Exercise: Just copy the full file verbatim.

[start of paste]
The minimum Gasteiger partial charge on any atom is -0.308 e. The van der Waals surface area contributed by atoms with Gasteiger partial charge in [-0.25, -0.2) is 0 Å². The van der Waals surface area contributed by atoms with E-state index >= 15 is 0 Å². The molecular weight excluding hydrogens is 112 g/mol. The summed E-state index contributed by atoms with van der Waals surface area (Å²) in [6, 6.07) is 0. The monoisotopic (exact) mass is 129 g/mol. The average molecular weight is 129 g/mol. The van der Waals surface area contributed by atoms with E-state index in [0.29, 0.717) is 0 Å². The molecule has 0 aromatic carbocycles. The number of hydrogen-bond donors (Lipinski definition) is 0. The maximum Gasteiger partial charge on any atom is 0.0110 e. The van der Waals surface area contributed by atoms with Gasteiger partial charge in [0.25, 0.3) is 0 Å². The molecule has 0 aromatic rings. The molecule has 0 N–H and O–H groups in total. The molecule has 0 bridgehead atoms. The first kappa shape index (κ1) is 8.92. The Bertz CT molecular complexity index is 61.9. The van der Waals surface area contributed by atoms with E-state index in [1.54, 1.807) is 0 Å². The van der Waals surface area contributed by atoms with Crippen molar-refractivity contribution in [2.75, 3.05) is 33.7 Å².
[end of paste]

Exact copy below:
The minimum Gasteiger partial charge on any atom is -0.308 e. The van der Waals surface area contributed by atoms with Gasteiger partial charge in [-0.25, -0.2) is 0 Å². The van der Waals surface area contributed by atoms with E-state index >= 15 is 0 Å². The molecular weight excluding hydrogens is 112 g/mol. The summed E-state index contributed by atoms with van der Waals surface area (Å²) in [6, 6.07) is 0. The monoisotopic (exact) mass is 129 g/mol. The average molecular weight is 129 g/mol. The van der Waals surface area contributed by atoms with E-state index in [0.29, 0.717) is 0 Å². The molecule has 0 aromatic carbocycles. The number of hydrogen-bond donors (Lipinski definition) is 0. The maximum Gasteiger partial charge on any atom is 0.0110 e. The van der Waals surface area contributed by atoms with Gasteiger partial charge in [0.25, 0.3) is 0 Å². The molecule has 0 aromatic rings. The molecule has 0 N–H and O–H groups in total. The molecule has 0 bridgehead atoms. The first kappa shape index (κ1) is 8.92. The Bertz CT molecular complexity index is 61.9. The van der Waals surface area contributed by atoms with E-state index in [1.54, 1.807) is 0 Å². The van der Waals surface area contributed by atoms with Crippen molar-refractivity contribution in [2.75, 3.05) is 33.7 Å².